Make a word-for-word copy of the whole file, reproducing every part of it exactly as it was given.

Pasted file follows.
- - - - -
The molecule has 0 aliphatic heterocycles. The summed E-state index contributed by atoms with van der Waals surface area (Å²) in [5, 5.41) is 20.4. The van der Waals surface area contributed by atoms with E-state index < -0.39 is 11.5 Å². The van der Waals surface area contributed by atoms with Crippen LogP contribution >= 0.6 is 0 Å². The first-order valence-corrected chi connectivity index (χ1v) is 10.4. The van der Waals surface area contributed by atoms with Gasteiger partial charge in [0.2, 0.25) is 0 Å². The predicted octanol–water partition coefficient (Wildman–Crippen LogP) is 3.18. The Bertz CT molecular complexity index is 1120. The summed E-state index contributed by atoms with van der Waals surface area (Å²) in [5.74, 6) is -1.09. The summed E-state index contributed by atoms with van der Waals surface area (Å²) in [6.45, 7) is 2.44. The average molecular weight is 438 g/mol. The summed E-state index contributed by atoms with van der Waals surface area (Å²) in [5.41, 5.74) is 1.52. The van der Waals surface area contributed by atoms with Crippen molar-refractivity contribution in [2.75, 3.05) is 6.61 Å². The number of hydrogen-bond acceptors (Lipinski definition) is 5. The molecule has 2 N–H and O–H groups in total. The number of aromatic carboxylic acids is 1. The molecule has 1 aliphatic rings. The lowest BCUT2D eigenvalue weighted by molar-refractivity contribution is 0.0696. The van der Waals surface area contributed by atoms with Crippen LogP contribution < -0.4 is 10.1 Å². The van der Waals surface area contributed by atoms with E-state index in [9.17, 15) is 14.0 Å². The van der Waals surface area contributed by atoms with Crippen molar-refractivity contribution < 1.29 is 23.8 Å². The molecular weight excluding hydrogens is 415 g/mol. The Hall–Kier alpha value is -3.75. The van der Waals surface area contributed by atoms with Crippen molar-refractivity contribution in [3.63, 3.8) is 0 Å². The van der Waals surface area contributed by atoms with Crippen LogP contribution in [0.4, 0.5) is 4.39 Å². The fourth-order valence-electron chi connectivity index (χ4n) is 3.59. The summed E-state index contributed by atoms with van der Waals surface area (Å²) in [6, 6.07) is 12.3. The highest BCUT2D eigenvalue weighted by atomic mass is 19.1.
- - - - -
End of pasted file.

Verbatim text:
The molecule has 0 aliphatic heterocycles. The summed E-state index contributed by atoms with van der Waals surface area (Å²) in [5, 5.41) is 20.4. The van der Waals surface area contributed by atoms with E-state index < -0.39 is 11.5 Å². The van der Waals surface area contributed by atoms with Crippen LogP contribution >= 0.6 is 0 Å². The first-order valence-corrected chi connectivity index (χ1v) is 10.4. The van der Waals surface area contributed by atoms with Gasteiger partial charge in [0.2, 0.25) is 0 Å². The predicted octanol–water partition coefficient (Wildman–Crippen LogP) is 3.18. The Bertz CT molecular complexity index is 1120. The summed E-state index contributed by atoms with van der Waals surface area (Å²) in [5.74, 6) is -1.09. The summed E-state index contributed by atoms with van der Waals surface area (Å²) in [6.45, 7) is 2.44. The average molecular weight is 438 g/mol. The summed E-state index contributed by atoms with van der Waals surface area (Å²) in [5.41, 5.74) is 1.52. The van der Waals surface area contributed by atoms with Crippen molar-refractivity contribution in [2.75, 3.05) is 6.61 Å². The number of hydrogen-bond acceptors (Lipinski definition) is 5. The molecule has 2 N–H and O–H groups in total. The number of aromatic carboxylic acids is 1. The molecule has 1 aliphatic rings. The lowest BCUT2D eigenvalue weighted by molar-refractivity contribution is 0.0696. The van der Waals surface area contributed by atoms with Crippen LogP contribution < -0.4 is 10.1 Å². The van der Waals surface area contributed by atoms with E-state index in [9.17, 15) is 14.0 Å². The van der Waals surface area contributed by atoms with Crippen molar-refractivity contribution < 1.29 is 23.8 Å². The molecular weight excluding hydrogens is 415 g/mol. The Hall–Kier alpha value is -3.75. The van der Waals surface area contributed by atoms with Crippen molar-refractivity contribution in [3.63, 3.8) is 0 Å². The van der Waals surface area contributed by atoms with Crippen LogP contribution in [0.4, 0.5) is 4.39 Å². The fourth-order valence-electron chi connectivity index (χ4n) is 3.59. The summed E-state index contributed by atoms with van der Waals surface area (Å²) in [6, 6.07) is 12.3. The highest BCUT2D eigenvalue weighted by atomic mass is 19.1.